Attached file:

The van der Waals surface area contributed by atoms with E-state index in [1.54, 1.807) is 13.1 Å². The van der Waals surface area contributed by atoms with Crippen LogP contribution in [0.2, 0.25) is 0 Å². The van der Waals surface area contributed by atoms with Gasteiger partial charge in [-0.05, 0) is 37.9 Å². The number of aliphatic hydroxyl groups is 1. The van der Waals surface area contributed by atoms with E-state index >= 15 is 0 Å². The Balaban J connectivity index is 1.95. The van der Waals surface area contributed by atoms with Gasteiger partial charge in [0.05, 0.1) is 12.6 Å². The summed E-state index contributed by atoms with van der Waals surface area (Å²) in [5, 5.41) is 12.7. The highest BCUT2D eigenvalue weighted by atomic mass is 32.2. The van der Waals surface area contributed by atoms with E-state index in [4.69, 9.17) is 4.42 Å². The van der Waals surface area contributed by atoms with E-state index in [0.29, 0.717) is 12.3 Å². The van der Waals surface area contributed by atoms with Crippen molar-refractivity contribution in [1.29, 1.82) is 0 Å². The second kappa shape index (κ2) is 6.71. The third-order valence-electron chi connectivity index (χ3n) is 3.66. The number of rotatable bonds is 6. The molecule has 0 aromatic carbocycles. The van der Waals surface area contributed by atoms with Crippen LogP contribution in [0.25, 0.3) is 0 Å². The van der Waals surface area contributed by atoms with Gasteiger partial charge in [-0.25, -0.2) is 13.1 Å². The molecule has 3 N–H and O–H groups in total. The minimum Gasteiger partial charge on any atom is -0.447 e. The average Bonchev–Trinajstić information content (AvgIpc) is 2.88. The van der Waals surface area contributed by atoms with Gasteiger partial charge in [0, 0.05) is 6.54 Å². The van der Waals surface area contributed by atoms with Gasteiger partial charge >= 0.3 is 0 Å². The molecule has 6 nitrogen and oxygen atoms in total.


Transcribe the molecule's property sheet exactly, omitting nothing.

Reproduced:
The van der Waals surface area contributed by atoms with E-state index in [1.54, 1.807) is 13.1 Å². The van der Waals surface area contributed by atoms with Crippen LogP contribution in [0.2, 0.25) is 0 Å². The van der Waals surface area contributed by atoms with Gasteiger partial charge in [-0.05, 0) is 37.9 Å². The number of aliphatic hydroxyl groups is 1. The van der Waals surface area contributed by atoms with E-state index >= 15 is 0 Å². The Balaban J connectivity index is 1.95. The van der Waals surface area contributed by atoms with Gasteiger partial charge in [0.05, 0.1) is 12.6 Å². The summed E-state index contributed by atoms with van der Waals surface area (Å²) in [5, 5.41) is 12.7. The highest BCUT2D eigenvalue weighted by atomic mass is 32.2. The van der Waals surface area contributed by atoms with E-state index in [4.69, 9.17) is 4.42 Å². The van der Waals surface area contributed by atoms with E-state index in [0.29, 0.717) is 12.3 Å². The van der Waals surface area contributed by atoms with Crippen molar-refractivity contribution in [1.29, 1.82) is 0 Å². The second kappa shape index (κ2) is 6.71. The third-order valence-electron chi connectivity index (χ3n) is 3.66. The number of rotatable bonds is 6. The molecule has 0 aromatic carbocycles. The van der Waals surface area contributed by atoms with Crippen LogP contribution in [0.25, 0.3) is 0 Å². The van der Waals surface area contributed by atoms with Gasteiger partial charge in [-0.25, -0.2) is 13.1 Å². The molecule has 3 N–H and O–H groups in total. The minimum Gasteiger partial charge on any atom is -0.447 e. The average Bonchev–Trinajstić information content (AvgIpc) is 2.88. The van der Waals surface area contributed by atoms with Gasteiger partial charge in [0, 0.05) is 6.54 Å². The van der Waals surface area contributed by atoms with Gasteiger partial charge >= 0.3 is 0 Å². The molecule has 6 nitrogen and oxygen atoms in total.